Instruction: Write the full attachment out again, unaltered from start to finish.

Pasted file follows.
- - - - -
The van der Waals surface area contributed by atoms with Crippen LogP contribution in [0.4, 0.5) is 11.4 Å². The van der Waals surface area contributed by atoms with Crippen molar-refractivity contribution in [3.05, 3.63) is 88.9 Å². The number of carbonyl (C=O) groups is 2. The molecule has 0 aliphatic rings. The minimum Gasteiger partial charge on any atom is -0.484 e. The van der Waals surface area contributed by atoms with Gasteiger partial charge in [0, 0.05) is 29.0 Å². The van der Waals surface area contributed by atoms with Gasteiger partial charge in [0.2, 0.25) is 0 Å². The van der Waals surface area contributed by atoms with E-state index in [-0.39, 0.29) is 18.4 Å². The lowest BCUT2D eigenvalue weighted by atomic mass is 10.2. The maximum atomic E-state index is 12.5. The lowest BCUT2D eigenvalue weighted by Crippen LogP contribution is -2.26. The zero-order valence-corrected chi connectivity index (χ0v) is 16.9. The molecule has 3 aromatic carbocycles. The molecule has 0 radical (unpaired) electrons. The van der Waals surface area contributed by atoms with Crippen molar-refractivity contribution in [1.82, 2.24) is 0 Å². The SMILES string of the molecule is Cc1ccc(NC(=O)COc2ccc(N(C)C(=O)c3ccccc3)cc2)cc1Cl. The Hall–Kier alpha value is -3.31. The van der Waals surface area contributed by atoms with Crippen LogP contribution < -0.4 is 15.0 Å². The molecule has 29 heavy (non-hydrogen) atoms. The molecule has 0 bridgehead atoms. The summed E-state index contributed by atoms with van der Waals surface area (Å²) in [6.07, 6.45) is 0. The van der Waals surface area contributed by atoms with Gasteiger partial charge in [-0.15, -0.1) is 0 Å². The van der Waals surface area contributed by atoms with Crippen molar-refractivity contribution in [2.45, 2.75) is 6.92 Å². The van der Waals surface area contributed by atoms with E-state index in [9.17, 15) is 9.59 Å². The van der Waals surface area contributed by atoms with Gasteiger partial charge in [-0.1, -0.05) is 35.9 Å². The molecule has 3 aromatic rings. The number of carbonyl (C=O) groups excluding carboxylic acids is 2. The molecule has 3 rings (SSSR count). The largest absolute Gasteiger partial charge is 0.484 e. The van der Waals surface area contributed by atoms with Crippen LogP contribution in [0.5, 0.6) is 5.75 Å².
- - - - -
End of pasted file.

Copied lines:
The van der Waals surface area contributed by atoms with Crippen LogP contribution in [0.4, 0.5) is 11.4 Å². The van der Waals surface area contributed by atoms with Crippen molar-refractivity contribution in [3.05, 3.63) is 88.9 Å². The number of carbonyl (C=O) groups is 2. The molecule has 0 aliphatic rings. The minimum Gasteiger partial charge on any atom is -0.484 e. The van der Waals surface area contributed by atoms with Gasteiger partial charge in [0, 0.05) is 29.0 Å². The van der Waals surface area contributed by atoms with Gasteiger partial charge in [0.2, 0.25) is 0 Å². The van der Waals surface area contributed by atoms with E-state index in [-0.39, 0.29) is 18.4 Å². The lowest BCUT2D eigenvalue weighted by atomic mass is 10.2. The maximum atomic E-state index is 12.5. The lowest BCUT2D eigenvalue weighted by Crippen LogP contribution is -2.26. The zero-order valence-corrected chi connectivity index (χ0v) is 16.9. The molecule has 3 aromatic carbocycles. The molecule has 0 radical (unpaired) electrons. The van der Waals surface area contributed by atoms with Crippen molar-refractivity contribution in [1.82, 2.24) is 0 Å². The SMILES string of the molecule is Cc1ccc(NC(=O)COc2ccc(N(C)C(=O)c3ccccc3)cc2)cc1Cl. The Hall–Kier alpha value is -3.31. The van der Waals surface area contributed by atoms with Crippen LogP contribution < -0.4 is 15.0 Å². The molecule has 29 heavy (non-hydrogen) atoms. The molecule has 0 bridgehead atoms. The summed E-state index contributed by atoms with van der Waals surface area (Å²) in [6.07, 6.45) is 0. The van der Waals surface area contributed by atoms with Gasteiger partial charge in [-0.15, -0.1) is 0 Å². The van der Waals surface area contributed by atoms with Crippen molar-refractivity contribution in [2.45, 2.75) is 6.92 Å². The van der Waals surface area contributed by atoms with E-state index in [9.17, 15) is 9.59 Å². The van der Waals surface area contributed by atoms with Gasteiger partial charge in [-0.1, -0.05) is 35.9 Å². The molecule has 3 aromatic rings. The number of carbonyl (C=O) groups excluding carboxylic acids is 2. The molecule has 3 rings (SSSR count). The largest absolute Gasteiger partial charge is 0.484 e. The van der Waals surface area contributed by atoms with Crippen LogP contribution in [0.5, 0.6) is 5.75 Å².